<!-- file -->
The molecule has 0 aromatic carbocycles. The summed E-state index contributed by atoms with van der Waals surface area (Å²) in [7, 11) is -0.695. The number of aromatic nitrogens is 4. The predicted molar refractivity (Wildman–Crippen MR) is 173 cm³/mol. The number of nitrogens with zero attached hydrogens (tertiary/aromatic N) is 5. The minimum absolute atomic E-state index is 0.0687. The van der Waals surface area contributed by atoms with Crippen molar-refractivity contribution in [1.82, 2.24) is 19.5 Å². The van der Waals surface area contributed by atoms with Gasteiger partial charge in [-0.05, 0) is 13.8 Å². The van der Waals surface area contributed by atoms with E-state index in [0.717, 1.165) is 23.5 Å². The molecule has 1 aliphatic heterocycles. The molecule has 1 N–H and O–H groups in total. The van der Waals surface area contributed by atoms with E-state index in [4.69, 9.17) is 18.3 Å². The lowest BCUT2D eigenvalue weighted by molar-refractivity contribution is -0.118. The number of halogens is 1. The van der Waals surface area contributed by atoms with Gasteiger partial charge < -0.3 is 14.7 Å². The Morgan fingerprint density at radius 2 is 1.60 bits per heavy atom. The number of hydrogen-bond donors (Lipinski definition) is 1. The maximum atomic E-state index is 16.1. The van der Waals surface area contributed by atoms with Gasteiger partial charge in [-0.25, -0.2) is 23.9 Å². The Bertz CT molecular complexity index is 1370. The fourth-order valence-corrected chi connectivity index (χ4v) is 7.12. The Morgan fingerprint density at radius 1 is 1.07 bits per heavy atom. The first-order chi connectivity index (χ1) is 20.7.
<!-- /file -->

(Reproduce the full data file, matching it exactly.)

The molecule has 0 aromatic carbocycles. The summed E-state index contributed by atoms with van der Waals surface area (Å²) in [7, 11) is -0.695. The number of aromatic nitrogens is 4. The predicted molar refractivity (Wildman–Crippen MR) is 173 cm³/mol. The number of nitrogens with zero attached hydrogens (tertiary/aromatic N) is 5. The minimum absolute atomic E-state index is 0.0687. The van der Waals surface area contributed by atoms with Crippen molar-refractivity contribution in [1.82, 2.24) is 19.5 Å². The van der Waals surface area contributed by atoms with Gasteiger partial charge in [-0.05, 0) is 13.8 Å². The van der Waals surface area contributed by atoms with E-state index in [0.717, 1.165) is 23.5 Å². The molecule has 1 aliphatic heterocycles. The molecule has 1 N–H and O–H groups in total. The van der Waals surface area contributed by atoms with E-state index in [4.69, 9.17) is 18.3 Å². The lowest BCUT2D eigenvalue weighted by molar-refractivity contribution is -0.118. The number of halogens is 1. The van der Waals surface area contributed by atoms with Gasteiger partial charge < -0.3 is 14.7 Å². The Morgan fingerprint density at radius 2 is 1.60 bits per heavy atom. The number of hydrogen-bond donors (Lipinski definition) is 1. The maximum atomic E-state index is 16.1. The van der Waals surface area contributed by atoms with Gasteiger partial charge in [-0.25, -0.2) is 23.9 Å². The Bertz CT molecular complexity index is 1370. The fourth-order valence-corrected chi connectivity index (χ4v) is 7.12. The Morgan fingerprint density at radius 1 is 1.07 bits per heavy atom. The first-order chi connectivity index (χ1) is 20.7.